Last week I spent an afternoon in the (warm!) greenhouse with Lloyd, Susan, and David as they transplanted erisymum captitatum, commonly known as sanddune wallflower.
At 87 years old, Lloyd is incredibly active and participates in trails work at Rocky in addition to his time spent in the greenhouse. As is the case with many of the volunteers here at Rocky, he discovered his love for the outdoors later in life and has never looked back. Outside of time spent volunteering in the park, he is also an avid biker, including several trips over Trail Ridge Road. Lloyd remembers hiking up to mosquito-ridden Lawn Lake before the dam broke in 1982;he's definitely been around in the park for a while!
Susan and David King have been in the greenhouse for two and three years respectively. Both jumped right in with their involvement at Rocky and, an addition to their work with plants, they have participated in the elk count as well as raptor monitoring. Susan cited the greenhouse as her favorite volunteer position because of the relaxing atmosphere and the opportunity to interact with other volunteers in a small, one-on-one context. David has thoroughly enjoyed the greenhouse as well as helping in other capacities and talked about how much he has learned, especially scientifically, just because of the proximity to staff and fellow volunteers at Rocky. The King's have spent over 30 years in Colorado, eventually deciding to give into the allure of the mountains and move to Estes year-round.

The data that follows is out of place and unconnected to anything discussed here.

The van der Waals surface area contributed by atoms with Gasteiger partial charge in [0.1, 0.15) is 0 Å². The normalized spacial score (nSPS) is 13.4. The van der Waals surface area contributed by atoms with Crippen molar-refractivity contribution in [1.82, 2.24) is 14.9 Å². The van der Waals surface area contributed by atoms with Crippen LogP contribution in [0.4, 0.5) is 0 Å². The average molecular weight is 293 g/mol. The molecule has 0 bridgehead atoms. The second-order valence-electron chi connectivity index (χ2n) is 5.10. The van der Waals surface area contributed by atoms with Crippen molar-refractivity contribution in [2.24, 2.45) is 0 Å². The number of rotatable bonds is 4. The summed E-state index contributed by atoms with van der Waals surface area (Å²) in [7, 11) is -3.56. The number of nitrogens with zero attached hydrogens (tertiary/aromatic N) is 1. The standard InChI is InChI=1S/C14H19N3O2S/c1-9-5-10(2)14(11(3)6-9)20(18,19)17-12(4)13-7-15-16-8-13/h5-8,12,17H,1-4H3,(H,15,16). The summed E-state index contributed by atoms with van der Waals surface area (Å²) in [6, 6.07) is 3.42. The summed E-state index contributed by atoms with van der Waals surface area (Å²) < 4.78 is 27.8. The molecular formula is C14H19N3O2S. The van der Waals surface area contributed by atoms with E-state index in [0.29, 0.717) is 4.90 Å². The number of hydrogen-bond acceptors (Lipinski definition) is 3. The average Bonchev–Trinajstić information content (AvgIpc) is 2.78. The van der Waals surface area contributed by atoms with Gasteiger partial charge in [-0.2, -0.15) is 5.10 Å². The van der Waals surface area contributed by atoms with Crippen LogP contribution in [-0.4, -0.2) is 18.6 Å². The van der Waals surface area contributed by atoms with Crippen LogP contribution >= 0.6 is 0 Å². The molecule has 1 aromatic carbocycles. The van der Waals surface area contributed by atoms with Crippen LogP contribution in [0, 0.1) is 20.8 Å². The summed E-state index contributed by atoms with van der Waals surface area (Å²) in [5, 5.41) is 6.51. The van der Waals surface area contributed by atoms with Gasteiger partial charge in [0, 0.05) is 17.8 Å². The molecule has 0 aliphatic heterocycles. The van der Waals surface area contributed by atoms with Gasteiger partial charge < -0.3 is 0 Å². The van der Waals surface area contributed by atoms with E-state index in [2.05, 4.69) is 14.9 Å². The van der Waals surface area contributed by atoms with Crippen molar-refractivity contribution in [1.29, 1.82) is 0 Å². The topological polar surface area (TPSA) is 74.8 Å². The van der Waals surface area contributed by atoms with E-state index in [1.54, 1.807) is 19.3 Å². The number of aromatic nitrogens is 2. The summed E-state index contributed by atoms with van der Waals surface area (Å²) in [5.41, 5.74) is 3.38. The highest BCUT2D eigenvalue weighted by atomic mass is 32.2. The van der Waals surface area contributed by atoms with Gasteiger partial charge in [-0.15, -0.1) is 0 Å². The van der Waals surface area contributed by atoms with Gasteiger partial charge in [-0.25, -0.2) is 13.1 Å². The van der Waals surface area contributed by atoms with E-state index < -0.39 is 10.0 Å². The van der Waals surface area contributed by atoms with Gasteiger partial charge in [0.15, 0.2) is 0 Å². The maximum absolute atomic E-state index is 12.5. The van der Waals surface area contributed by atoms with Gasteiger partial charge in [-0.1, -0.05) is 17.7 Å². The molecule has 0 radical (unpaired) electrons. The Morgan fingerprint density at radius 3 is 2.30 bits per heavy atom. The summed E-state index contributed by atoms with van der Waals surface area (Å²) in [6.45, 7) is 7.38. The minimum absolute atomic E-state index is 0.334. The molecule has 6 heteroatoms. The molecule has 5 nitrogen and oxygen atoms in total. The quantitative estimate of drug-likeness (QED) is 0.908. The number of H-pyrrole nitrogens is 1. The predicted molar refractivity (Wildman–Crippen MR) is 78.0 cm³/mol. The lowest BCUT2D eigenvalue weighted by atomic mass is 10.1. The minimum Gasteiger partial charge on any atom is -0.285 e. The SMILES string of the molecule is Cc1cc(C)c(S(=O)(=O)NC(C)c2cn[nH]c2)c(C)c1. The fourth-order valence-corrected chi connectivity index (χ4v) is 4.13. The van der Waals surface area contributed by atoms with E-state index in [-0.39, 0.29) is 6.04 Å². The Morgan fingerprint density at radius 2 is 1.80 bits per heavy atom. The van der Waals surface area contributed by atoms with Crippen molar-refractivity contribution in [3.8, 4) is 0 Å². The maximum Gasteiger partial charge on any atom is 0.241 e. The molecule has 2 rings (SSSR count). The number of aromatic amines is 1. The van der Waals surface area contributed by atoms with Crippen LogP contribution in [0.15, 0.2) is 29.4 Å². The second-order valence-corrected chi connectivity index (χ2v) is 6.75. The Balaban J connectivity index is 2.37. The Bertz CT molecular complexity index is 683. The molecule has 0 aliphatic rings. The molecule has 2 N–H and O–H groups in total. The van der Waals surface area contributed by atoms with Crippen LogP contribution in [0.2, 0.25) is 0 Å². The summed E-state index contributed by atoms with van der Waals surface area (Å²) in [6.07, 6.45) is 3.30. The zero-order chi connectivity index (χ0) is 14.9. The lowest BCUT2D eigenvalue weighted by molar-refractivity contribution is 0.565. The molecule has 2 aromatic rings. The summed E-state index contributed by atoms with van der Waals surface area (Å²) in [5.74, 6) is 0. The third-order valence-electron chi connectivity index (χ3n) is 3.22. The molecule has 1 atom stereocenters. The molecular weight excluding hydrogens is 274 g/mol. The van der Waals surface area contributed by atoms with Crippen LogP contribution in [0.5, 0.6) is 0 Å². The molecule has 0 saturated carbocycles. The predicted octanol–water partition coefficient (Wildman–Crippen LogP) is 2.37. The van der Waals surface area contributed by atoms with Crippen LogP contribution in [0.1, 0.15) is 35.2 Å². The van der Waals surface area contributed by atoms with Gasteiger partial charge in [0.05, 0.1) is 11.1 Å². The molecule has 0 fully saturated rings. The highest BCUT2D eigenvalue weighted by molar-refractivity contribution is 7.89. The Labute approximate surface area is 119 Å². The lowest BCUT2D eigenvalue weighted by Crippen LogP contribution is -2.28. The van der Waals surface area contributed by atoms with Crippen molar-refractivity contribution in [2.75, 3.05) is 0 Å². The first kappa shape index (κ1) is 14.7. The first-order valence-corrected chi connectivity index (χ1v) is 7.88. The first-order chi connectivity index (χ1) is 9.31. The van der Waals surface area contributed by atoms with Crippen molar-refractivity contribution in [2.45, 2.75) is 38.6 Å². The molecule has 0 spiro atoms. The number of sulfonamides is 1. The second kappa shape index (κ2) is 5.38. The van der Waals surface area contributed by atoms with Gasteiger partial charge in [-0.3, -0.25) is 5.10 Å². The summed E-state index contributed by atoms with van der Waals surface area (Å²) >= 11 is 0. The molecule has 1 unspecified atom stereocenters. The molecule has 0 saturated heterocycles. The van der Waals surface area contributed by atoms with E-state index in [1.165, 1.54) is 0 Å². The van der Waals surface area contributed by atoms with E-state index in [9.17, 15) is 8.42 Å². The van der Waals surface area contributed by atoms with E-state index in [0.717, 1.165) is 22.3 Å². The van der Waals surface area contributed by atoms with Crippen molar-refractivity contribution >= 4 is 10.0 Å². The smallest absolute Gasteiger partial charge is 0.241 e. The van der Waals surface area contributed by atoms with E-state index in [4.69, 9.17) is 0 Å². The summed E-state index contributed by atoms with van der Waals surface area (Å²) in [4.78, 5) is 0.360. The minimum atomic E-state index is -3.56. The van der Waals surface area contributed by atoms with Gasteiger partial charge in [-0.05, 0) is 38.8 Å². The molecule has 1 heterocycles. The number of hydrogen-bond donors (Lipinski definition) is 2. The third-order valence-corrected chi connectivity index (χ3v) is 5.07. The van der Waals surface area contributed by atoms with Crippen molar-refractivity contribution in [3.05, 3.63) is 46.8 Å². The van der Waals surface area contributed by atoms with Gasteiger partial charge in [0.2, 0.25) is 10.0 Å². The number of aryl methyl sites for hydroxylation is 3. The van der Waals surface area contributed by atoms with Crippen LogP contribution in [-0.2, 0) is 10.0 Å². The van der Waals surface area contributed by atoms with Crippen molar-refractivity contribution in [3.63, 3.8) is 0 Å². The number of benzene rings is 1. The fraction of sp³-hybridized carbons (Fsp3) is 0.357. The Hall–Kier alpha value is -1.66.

The greenhouse has an inherently calming atmosphere. The warm, humid air, smell of fresh soil, and vibrant green seedlings give volunteers a hint of spring. After spending an hour with Lloyd, Susan, and David, I understand why it's a favorite volunteer position for many, and I'm excited to follow the progress of these plants as they are incorporated into Rocky's ecology!
Last updated: April 24, 2015